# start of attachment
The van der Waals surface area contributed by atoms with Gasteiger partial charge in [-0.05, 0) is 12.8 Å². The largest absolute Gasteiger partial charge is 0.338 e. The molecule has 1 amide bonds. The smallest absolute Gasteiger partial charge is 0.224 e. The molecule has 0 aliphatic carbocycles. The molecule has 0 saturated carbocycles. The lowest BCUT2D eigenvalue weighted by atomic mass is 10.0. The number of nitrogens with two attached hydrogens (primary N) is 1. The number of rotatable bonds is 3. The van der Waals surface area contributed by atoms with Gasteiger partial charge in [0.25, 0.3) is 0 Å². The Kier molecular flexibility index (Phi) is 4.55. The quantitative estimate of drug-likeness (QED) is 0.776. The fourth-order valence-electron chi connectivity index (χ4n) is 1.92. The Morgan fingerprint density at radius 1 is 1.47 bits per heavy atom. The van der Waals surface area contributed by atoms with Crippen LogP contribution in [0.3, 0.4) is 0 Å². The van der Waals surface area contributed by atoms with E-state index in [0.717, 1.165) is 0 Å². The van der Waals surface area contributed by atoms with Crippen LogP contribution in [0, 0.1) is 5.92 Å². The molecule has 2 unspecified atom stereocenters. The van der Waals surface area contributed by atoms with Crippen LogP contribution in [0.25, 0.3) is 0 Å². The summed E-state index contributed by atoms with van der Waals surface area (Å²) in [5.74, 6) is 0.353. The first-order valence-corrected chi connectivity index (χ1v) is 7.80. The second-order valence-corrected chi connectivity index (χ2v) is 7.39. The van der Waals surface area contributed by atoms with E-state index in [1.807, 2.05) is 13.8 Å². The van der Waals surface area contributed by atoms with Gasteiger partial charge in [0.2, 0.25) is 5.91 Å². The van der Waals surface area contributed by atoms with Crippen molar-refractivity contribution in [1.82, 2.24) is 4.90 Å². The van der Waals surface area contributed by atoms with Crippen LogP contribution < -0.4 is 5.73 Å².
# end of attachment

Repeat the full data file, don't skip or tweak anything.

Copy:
The van der Waals surface area contributed by atoms with Gasteiger partial charge in [-0.05, 0) is 12.8 Å². The largest absolute Gasteiger partial charge is 0.338 e. The molecule has 1 amide bonds. The smallest absolute Gasteiger partial charge is 0.224 e. The molecule has 0 aliphatic carbocycles. The molecule has 0 saturated carbocycles. The lowest BCUT2D eigenvalue weighted by atomic mass is 10.0. The number of nitrogens with two attached hydrogens (primary N) is 1. The number of rotatable bonds is 3. The van der Waals surface area contributed by atoms with Gasteiger partial charge in [0.25, 0.3) is 0 Å². The Kier molecular flexibility index (Phi) is 4.55. The quantitative estimate of drug-likeness (QED) is 0.776. The fourth-order valence-electron chi connectivity index (χ4n) is 1.92. The Morgan fingerprint density at radius 1 is 1.47 bits per heavy atom. The van der Waals surface area contributed by atoms with Crippen LogP contribution in [0.3, 0.4) is 0 Å². The van der Waals surface area contributed by atoms with E-state index in [0.717, 1.165) is 0 Å². The van der Waals surface area contributed by atoms with Crippen LogP contribution in [0, 0.1) is 5.92 Å². The molecule has 2 unspecified atom stereocenters. The van der Waals surface area contributed by atoms with Crippen LogP contribution in [0.25, 0.3) is 0 Å². The summed E-state index contributed by atoms with van der Waals surface area (Å²) in [5.74, 6) is 0.353. The first-order valence-corrected chi connectivity index (χ1v) is 7.80. The second-order valence-corrected chi connectivity index (χ2v) is 7.39. The van der Waals surface area contributed by atoms with E-state index in [1.807, 2.05) is 13.8 Å². The van der Waals surface area contributed by atoms with Gasteiger partial charge in [0.2, 0.25) is 5.91 Å². The van der Waals surface area contributed by atoms with Crippen molar-refractivity contribution in [1.82, 2.24) is 4.90 Å². The van der Waals surface area contributed by atoms with Crippen LogP contribution < -0.4 is 5.73 Å².